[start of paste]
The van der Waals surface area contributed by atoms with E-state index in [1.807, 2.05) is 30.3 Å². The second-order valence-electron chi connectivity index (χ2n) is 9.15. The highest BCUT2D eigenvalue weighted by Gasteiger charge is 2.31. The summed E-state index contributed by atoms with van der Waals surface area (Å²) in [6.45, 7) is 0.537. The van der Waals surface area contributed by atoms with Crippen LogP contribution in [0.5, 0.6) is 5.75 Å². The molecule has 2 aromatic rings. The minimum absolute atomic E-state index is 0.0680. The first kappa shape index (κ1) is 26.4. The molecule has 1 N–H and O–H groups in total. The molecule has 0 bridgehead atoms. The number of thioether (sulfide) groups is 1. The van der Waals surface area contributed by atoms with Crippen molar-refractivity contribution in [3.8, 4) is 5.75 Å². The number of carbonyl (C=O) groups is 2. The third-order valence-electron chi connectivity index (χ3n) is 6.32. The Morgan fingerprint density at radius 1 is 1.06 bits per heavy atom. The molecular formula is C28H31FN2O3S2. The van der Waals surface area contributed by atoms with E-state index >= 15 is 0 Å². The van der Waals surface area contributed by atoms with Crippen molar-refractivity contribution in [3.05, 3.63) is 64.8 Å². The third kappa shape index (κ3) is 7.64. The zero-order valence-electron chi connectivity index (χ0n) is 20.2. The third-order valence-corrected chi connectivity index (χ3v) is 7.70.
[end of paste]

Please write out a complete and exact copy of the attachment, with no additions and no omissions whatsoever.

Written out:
The van der Waals surface area contributed by atoms with E-state index in [1.807, 2.05) is 30.3 Å². The second-order valence-electron chi connectivity index (χ2n) is 9.15. The highest BCUT2D eigenvalue weighted by Gasteiger charge is 2.31. The summed E-state index contributed by atoms with van der Waals surface area (Å²) in [6.45, 7) is 0.537. The van der Waals surface area contributed by atoms with Crippen LogP contribution in [0.5, 0.6) is 5.75 Å². The molecule has 2 aromatic rings. The minimum absolute atomic E-state index is 0.0680. The first kappa shape index (κ1) is 26.4. The molecule has 1 N–H and O–H groups in total. The molecule has 0 bridgehead atoms. The number of thioether (sulfide) groups is 1. The van der Waals surface area contributed by atoms with Crippen molar-refractivity contribution in [3.8, 4) is 5.75 Å². The number of carbonyl (C=O) groups is 2. The third-order valence-electron chi connectivity index (χ3n) is 6.32. The Morgan fingerprint density at radius 1 is 1.06 bits per heavy atom. The molecular formula is C28H31FN2O3S2. The van der Waals surface area contributed by atoms with E-state index >= 15 is 0 Å². The van der Waals surface area contributed by atoms with Crippen molar-refractivity contribution in [3.05, 3.63) is 64.8 Å². The third kappa shape index (κ3) is 7.64. The zero-order valence-electron chi connectivity index (χ0n) is 20.2. The third-order valence-corrected chi connectivity index (χ3v) is 7.70.